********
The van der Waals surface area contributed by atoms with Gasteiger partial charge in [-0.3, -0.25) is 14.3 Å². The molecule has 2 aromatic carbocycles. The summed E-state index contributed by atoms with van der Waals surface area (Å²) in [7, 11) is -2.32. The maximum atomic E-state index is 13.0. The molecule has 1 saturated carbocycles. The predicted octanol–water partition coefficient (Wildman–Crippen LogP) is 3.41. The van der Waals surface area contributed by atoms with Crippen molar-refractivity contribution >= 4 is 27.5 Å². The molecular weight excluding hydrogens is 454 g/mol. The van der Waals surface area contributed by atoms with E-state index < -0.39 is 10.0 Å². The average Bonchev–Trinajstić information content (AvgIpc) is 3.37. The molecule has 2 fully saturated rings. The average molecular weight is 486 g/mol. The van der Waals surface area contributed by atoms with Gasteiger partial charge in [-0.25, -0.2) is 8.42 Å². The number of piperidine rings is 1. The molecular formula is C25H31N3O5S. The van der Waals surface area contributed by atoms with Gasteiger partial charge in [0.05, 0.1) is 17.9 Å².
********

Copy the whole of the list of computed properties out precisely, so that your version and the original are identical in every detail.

The van der Waals surface area contributed by atoms with Gasteiger partial charge in [-0.3, -0.25) is 14.3 Å². The molecule has 2 aromatic carbocycles. The summed E-state index contributed by atoms with van der Waals surface area (Å²) in [7, 11) is -2.32. The maximum atomic E-state index is 13.0. The molecule has 1 saturated carbocycles. The predicted octanol–water partition coefficient (Wildman–Crippen LogP) is 3.41. The van der Waals surface area contributed by atoms with Crippen molar-refractivity contribution >= 4 is 27.5 Å². The molecular weight excluding hydrogens is 454 g/mol. The van der Waals surface area contributed by atoms with E-state index < -0.39 is 10.0 Å². The average Bonchev–Trinajstić information content (AvgIpc) is 3.37. The molecule has 2 fully saturated rings. The average molecular weight is 486 g/mol. The van der Waals surface area contributed by atoms with Gasteiger partial charge in [-0.25, -0.2) is 8.42 Å². The number of piperidine rings is 1. The molecular formula is C25H31N3O5S. The van der Waals surface area contributed by atoms with Gasteiger partial charge in [0.05, 0.1) is 17.9 Å².